No Country For Old Men


Directors: Joel Coen, Ethan Coen

Starring: Josh Brolin, Javier Bardem, Tommy Lee Jones, Woody Harrelson, Kelly Macdonald

Words – Nathan Scatcherd

In a filmography which – it could comfortably be argued – boasts several absolutely essential films, The Coen Brothers’ 2007 adaptation of Cormac McCarthy’s novel No Country for Old Men stands as one of the all-timers.
The plot, very basically, concerns hunter Llewelyn Moss (Josh Brolin) coming across a bag full of drug money left in the Texas desert after a deal gone wrong, and subsequently being relentlessly tracked across the dusty expanse by Javier Bardem’s dispassionate hitman Anton Chigurh.
However, this bare bones set-up is actually more of a framework for a wider rumination on fate and coincidence; the ripple effect of violence; and the efforts of good men in a mad world they increasingly struggle to recognise.

To say more of this last point: despite much of the film focusing on Moss’ attempts to escape the psychopath pursuing him, the heart of the film belongs to Tommy Lee Jones’ weary Sherriff Bell, an older man horrified by the casual inanity of violence and its apparently escalating influence on the world at large.
The blunt, spare moroseness of McCarthy’s writing is perfectly adapted in the film’s opening, as Bell tells us, the audience, about a haunting conversation he once had with a young murderer about the flippant randomness of his crime. As we hear Bell’s words over scenes of the arid, sand-blasted desert landscape, you can almost feel the sense of having brushed up against the edge of civilisation; the Texan desert as a classic Western ‘lost frontier’ which has staged its fair share of offhand bloodshed, barely noticed and (probably) unpunished.

No Country for Old Men is ultimately a film concerned with the cost of violence and the apparent moral regression of the modern world; themes commonly found in classic Westerns. In fact, the film as a whole has been held up as a prime example of the ‘Neo-Western’ (films which follow the codes and conventions of the traditional Western genre, but are given contemporary settings).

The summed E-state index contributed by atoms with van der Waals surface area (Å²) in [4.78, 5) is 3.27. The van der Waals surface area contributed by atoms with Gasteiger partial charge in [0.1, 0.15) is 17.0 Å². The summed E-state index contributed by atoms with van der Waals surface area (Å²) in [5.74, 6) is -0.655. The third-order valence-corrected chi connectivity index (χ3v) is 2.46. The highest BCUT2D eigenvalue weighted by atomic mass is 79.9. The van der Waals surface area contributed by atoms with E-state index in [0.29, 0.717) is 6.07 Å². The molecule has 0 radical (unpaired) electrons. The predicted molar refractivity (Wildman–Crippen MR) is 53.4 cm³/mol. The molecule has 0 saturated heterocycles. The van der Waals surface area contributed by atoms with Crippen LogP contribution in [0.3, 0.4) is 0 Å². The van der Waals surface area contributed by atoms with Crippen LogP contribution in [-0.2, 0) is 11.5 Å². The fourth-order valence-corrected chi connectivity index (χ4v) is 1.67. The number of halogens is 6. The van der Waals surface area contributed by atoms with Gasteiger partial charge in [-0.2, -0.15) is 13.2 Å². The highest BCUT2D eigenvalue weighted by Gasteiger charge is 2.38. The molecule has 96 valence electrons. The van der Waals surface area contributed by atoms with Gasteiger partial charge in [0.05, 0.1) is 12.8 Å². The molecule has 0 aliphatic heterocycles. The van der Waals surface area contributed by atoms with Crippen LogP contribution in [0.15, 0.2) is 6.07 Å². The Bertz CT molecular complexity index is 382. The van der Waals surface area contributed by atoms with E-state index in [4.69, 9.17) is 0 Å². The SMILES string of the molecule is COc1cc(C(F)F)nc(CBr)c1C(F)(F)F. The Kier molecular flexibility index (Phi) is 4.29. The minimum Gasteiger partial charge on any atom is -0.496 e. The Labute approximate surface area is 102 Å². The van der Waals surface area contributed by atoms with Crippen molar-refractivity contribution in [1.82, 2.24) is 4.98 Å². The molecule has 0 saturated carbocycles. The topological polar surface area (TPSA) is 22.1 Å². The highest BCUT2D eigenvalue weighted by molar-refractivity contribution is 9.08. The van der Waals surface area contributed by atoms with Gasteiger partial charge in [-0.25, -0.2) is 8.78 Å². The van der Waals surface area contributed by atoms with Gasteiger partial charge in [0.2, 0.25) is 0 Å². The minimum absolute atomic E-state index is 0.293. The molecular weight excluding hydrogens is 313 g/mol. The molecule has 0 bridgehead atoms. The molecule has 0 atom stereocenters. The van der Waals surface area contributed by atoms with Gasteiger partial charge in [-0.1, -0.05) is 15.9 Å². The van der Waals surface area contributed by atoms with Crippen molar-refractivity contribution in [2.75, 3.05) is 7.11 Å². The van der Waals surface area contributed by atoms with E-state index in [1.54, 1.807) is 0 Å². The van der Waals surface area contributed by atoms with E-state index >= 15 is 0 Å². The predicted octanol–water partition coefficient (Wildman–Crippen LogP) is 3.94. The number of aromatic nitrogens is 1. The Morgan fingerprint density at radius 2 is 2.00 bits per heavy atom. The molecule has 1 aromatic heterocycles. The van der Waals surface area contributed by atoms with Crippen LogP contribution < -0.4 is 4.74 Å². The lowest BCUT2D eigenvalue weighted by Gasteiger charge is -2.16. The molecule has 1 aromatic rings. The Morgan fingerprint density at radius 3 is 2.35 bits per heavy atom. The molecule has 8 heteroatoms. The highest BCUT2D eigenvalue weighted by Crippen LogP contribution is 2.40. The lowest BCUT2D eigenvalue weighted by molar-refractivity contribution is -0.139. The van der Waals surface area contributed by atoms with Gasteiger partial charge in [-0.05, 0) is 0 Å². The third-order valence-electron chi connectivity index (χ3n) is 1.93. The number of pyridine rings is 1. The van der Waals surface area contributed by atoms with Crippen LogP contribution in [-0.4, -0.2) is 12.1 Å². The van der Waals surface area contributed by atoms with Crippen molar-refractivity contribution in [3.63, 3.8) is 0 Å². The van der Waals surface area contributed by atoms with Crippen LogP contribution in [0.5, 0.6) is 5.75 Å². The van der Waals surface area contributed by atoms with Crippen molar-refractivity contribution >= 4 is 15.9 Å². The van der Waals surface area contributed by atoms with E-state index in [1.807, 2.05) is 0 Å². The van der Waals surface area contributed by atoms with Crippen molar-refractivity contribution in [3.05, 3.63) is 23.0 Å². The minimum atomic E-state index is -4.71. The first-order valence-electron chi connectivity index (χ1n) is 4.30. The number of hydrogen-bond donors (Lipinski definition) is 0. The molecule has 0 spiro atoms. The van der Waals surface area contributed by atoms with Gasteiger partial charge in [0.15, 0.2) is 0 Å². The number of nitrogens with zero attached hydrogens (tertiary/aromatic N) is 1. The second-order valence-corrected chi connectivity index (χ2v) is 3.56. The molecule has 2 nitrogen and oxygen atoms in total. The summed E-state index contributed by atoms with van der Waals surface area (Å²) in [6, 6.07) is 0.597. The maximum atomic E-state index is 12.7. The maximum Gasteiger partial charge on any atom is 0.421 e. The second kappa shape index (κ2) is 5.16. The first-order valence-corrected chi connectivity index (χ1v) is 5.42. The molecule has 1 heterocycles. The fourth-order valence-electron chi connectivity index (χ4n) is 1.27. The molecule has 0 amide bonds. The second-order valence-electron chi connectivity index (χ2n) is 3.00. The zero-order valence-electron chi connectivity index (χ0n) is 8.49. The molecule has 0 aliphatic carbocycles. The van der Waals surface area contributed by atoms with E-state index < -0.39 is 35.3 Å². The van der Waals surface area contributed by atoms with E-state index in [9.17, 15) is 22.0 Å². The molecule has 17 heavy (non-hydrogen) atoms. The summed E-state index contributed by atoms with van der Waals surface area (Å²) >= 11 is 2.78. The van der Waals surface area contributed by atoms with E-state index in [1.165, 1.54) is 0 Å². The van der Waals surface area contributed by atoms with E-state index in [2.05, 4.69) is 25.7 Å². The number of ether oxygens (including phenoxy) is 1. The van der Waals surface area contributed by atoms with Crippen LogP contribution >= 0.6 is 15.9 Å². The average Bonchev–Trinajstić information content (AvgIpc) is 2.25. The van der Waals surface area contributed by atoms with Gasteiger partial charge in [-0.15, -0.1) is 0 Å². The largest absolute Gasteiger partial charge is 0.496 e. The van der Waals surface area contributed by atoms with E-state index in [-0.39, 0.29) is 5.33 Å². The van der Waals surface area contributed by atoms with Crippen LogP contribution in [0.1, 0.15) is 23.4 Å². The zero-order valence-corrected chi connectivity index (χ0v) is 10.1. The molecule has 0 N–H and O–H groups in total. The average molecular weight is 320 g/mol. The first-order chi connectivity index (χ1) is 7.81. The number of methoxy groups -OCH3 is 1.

The Neo-Western, like its traditional generic forebear, is very particularly an American genre. Westerns/Neo-Westerns are inextricably wrapped up in the country’s mythology and focused on the idea of a mythical old West, complete with the romanticised stoicism and firm, unshakeable moral standards of the era. Shortcomings of the modern West are held up against an idealised, and perhaps only ever imaginary, version of ‘the way things used to be’.

The Coens’ film is not only one of their best works – it’s also one of the best Neo-Western examples of recent memory, managing to both indulge in and subvert genre tropes to powerful effect.
Sherriff Bell is an image of old-fashioned ‘man of the law’ Americana, with his cowboy hat, hard-worn demeanour and righteous attempts to bring the mess caused by Moss and the money to a relatively peaceful resolution, and perhaps in the process restore some sense of order to a world he sees slowly being engulfed in bloodshed all around him. Chigurh – played with utterly unnerving dead-eyed calm by Bardem – is representative of a new kind of America, if not a new kind of world at large; one Bell doesn’t recognise from his youth. A world full of nihilism and moral decay; a world in which sometimes the striving of decent folk can be made nought through random chance, and the actions of bad men who never get their comeuppance.

It’s a bleak, stark view, somewhat at odds with the Coens’ usual fundamental optimism. That’s not to say the film is entirely devoid of (very) dark humour or moments of visceral beauty.
The cinematography, by the great Roger Deakins, is astonishing in how it captures wide, lonely stretches of desert just as well as it frames a motel room as some kind of oppressive pressure chamber, in one of the film’s most nail-bitingly tense scenes.
In the end, No Country for Old Men is a film that can only be described so much before one has to commit the critical faux pas of simply saying “it just needs to be seen”.


You can catch a 35mm film screening of No Country For Old Men on Celluloid Saturday during the Widescreen Weekend at the National Science and Media Museum in October.
Details here: